Your mother is fortunate to have a loving family who cares so much about her well-being. Many people with schizophrenia have “burned bridges” with their families, often to the point where their families have had to part ways. In some cases, families have no choice. In the book “Angelhead,” for instance, Greg Bottoms writes about his brother Michael. Michael staunchly believed that his father was the source of all of his problems. He believed that the only way to stop his father was to burn him alive “before the demons completely overtook his soul.” In an effort to “save” his family, Michael lit the house on fire, convinced that killing his family meant that he was setting them free.
That example was meant to illustrate circumstances in which some families are forced to separate from their loved one with schizophrenia, for their own safety. Fortunately, that is not the case with your mother.
It is not selfish to want to live your own life. It is both normal and healthy. The desire to do what is normal and healthy should not produce feelings of guilt. Love often involves sacrifice, but you cannot sacrifice your entire life, chance of happiness and your future for the sake of your mother. You have the right and the obligation to care for yourself.
I would encourage you and your family to explore what social programs are available for your mother. There may be programs, staffed by mental health care workers, that could help care for your mother. Many counties have such programs and they may be free to your mother, depending on her health insurance. She may be eligible for intensive case management or a program in which doctors and nurses visit the home every day (if needed) to assist with medication management or to assess (and to subsequently attempt to improve upon) her daily mental health status.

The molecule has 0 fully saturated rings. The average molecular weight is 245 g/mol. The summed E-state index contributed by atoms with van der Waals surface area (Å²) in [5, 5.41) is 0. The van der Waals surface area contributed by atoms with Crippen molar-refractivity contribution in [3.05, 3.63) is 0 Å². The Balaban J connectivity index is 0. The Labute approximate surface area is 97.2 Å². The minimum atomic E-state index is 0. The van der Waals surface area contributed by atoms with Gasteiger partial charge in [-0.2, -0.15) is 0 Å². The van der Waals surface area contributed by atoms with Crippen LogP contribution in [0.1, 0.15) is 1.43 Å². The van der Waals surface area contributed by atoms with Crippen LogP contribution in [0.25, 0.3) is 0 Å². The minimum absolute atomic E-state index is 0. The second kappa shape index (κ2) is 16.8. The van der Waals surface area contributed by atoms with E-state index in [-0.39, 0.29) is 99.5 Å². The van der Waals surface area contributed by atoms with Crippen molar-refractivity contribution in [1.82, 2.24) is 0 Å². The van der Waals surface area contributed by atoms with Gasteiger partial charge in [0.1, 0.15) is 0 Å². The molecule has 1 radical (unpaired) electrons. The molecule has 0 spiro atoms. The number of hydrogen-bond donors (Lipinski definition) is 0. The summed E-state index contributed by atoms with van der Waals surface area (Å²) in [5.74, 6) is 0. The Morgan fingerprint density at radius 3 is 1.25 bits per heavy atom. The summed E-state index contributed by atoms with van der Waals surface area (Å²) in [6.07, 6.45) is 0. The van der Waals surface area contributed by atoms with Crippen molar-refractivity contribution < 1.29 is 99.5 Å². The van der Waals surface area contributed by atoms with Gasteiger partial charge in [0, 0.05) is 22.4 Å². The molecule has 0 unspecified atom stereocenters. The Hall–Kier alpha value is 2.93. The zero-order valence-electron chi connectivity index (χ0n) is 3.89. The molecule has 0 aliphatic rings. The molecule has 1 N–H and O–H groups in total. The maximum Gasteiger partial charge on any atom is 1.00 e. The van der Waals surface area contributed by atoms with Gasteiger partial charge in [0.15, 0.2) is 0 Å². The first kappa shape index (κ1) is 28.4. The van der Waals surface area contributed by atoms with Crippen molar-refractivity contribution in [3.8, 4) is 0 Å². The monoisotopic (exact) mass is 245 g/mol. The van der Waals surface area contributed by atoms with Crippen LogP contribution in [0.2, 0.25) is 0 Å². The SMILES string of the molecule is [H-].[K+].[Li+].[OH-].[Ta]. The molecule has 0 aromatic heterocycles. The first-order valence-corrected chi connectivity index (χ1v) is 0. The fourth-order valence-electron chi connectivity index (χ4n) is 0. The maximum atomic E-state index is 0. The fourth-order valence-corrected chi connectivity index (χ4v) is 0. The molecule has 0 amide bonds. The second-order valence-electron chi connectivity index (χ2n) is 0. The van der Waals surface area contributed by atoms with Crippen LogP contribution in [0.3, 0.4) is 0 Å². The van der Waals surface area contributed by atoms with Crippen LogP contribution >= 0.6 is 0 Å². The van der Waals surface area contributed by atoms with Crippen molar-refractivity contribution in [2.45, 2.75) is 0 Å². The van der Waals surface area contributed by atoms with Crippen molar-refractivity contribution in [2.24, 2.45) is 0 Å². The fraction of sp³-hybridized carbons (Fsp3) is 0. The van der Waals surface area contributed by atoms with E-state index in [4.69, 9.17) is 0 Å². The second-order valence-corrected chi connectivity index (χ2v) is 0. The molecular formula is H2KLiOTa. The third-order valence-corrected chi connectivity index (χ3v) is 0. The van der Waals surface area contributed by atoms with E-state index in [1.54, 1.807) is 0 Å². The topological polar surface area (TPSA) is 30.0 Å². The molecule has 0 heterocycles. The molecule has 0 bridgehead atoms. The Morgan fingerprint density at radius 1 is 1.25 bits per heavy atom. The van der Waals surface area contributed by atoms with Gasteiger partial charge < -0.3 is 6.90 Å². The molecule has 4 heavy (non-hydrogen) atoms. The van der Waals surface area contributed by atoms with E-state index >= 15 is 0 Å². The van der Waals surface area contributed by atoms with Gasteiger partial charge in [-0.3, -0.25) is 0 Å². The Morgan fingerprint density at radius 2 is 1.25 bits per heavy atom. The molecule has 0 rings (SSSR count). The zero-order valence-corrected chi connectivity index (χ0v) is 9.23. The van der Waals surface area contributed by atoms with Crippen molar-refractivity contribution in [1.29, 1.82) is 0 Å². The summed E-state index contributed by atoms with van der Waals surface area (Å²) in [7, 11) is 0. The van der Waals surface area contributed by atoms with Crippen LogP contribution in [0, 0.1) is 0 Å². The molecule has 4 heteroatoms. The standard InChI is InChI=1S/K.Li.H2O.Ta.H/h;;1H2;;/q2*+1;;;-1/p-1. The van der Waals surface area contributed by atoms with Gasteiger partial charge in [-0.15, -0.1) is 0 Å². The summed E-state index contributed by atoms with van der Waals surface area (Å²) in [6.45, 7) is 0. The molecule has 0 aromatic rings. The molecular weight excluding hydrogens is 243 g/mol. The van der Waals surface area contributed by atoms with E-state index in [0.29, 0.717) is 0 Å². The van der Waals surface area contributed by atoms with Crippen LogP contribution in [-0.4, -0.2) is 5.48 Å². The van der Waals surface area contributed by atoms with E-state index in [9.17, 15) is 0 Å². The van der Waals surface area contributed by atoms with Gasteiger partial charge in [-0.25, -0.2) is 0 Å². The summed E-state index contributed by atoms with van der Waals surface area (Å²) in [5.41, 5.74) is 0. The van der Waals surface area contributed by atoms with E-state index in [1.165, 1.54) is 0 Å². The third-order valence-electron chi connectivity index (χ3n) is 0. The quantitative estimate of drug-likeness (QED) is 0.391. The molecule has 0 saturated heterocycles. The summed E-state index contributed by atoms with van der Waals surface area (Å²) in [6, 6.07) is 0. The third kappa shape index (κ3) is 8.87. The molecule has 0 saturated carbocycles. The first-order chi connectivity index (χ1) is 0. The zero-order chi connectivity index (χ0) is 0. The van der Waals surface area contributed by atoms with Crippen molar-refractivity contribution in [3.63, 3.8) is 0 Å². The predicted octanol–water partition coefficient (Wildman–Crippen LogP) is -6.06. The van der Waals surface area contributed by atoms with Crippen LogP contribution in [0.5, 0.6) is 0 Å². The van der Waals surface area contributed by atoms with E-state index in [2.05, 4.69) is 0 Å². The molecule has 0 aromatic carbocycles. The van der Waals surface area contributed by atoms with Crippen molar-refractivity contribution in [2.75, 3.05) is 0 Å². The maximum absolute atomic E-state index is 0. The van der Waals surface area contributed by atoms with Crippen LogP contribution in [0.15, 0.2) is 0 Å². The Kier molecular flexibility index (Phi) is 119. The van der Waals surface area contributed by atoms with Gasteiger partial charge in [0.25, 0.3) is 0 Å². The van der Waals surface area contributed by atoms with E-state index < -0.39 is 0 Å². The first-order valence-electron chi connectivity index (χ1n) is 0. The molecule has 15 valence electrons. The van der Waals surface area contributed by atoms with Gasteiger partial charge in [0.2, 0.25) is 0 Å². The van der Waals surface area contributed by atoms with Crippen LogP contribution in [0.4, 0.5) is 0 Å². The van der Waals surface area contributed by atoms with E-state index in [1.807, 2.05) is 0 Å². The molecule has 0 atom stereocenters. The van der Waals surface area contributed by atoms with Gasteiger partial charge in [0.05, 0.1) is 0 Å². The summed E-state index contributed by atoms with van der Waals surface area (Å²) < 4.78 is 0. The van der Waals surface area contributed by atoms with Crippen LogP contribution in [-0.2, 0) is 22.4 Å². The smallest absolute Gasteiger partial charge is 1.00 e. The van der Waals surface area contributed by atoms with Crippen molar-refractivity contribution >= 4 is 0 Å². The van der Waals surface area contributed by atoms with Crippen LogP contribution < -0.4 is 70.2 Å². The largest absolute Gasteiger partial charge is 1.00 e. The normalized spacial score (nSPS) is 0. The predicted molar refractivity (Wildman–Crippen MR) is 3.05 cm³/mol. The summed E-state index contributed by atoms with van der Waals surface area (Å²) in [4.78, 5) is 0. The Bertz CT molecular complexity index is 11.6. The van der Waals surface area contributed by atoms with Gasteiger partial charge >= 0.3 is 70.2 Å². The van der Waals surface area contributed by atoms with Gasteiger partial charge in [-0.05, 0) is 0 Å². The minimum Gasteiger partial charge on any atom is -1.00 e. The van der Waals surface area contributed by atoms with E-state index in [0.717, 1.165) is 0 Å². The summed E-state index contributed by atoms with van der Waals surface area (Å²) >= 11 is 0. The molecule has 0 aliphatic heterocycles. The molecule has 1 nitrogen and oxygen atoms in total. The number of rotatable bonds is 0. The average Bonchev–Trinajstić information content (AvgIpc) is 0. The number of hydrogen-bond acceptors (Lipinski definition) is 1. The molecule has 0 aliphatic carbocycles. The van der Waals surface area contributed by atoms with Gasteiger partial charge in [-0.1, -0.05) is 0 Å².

What about medication? You mentioned that she is experiencing many psychiatric symptoms. The fact that she is experiencing significant psychiatric symptoms means that her quality of life is being compromised. Does her medication need to be adjusted? Check with her doctor about a possible medication change. Medication typically does not eliminate all symptoms but one can expect a significant reduction in symptoms.
You love your mother. That is clear but love cannot cure mental illness nor is it enough for her or for your family to have a high quality of life. Outside professional help is likely necessary in this situation and it may help to resolve this problem. You’d feel much better if you knew that, in your absence, your mother was being appropriately cared for by trained mental health professionals. It would also make you feel good to know that you helped to facilitate that care.
Check with your mother’s doctor, her treatment team or the local community mental health center to assess what programs or services are available. You should also contact the local National Alliance on Mental Illness (NAMI). They may suggest programs that could assist your family. Please don’t hesitate to write again if you have additional questions. Please take care.